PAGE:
The primary work of a local church is spiritual

When we get into the middle of these discussions it is easy to forget the primary work of a local church is spiritual. The local church was never meant to become a welfare system or an agency to meet physical needs. It exists to meet spiritual needs. Peter and John gave the lame man something more important than gold and silver. They healed him so that he and others who knew him became a believer in Jesus Christ. Our faith is the more important thing that we can give to people.

We shirk our individual responsibility

I believe why many want to establish these organizations or support these charitable institutions is so they do not have to do anything themselves. Because they write their contribution check to the local church each Sunday, their conscience is eased because they believe they have been charitable. But this is simply shirking our individual responsibility. I have had many people suggest that we ought to do something for those people in the nursing home. I always say that it is a great idea. You organize it and we will get individuals to help. No, they want to send a check to them. Why is this helping someone?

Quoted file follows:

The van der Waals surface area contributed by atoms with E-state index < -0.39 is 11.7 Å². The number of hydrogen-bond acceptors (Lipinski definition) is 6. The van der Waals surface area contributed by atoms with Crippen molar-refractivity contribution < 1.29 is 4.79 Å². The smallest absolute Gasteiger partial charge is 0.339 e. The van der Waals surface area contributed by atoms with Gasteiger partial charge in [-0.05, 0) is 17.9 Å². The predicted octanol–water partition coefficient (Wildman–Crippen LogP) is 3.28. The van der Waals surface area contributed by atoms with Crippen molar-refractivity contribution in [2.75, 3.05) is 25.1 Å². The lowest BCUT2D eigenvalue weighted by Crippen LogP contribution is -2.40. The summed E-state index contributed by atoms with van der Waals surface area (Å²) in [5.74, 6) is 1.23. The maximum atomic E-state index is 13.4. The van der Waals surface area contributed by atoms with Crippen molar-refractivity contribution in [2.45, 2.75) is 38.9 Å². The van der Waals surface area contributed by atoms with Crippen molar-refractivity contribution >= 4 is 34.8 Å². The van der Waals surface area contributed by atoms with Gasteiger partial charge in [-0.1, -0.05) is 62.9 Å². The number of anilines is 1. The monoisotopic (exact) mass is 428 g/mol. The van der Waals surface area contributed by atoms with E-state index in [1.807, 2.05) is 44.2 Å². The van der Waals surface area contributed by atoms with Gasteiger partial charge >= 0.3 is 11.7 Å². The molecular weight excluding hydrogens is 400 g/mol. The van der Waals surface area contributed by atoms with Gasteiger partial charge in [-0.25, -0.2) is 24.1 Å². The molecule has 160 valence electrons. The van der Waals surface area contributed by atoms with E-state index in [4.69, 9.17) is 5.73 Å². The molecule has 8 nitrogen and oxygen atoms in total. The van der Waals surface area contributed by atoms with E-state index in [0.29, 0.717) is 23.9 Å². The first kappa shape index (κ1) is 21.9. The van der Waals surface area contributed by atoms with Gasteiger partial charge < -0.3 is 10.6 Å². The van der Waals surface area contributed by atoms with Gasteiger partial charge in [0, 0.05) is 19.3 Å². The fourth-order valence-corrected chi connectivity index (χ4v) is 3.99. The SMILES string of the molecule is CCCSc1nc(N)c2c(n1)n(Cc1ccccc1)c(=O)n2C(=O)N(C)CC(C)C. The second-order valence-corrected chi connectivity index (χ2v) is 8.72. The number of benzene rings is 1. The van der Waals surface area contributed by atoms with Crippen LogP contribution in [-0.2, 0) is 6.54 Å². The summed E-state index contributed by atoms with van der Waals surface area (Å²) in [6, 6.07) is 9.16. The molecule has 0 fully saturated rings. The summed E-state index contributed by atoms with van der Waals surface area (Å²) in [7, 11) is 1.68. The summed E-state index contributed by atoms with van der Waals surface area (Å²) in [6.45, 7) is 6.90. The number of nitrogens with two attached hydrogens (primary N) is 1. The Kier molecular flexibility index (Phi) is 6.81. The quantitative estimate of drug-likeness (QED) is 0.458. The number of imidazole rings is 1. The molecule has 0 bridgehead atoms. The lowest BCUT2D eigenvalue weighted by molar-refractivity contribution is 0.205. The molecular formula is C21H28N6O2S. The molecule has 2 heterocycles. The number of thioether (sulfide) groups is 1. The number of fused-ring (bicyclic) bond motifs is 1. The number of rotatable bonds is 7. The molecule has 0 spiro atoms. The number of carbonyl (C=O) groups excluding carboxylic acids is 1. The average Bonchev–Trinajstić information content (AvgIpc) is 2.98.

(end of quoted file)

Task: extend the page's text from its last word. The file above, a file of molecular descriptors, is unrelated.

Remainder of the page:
Are we against shelters, nursing homes, orphanages, day cares, or other charitable organizations? Not at all. But we cannot use the funds of a local church to support these institutions. I would go further to say that when our Lord commanded us to do good to all and to visit the widows and orphans, he was not talking about cutting a check. He was talking about putting in real work and effort to help. We need to see that this is an individual responsibility. Remember Galatians 6:10, “Therefore, as we have opportunity, let us do good to all, especially to those who are of the household of faith.” When we have opportunity we must take advantage of them to help in any capacity we can. Individuals have been given the work to help believers and non-believers in the area of benevolence. It is up to each of us to determine how we are going to help in the opportunities we have.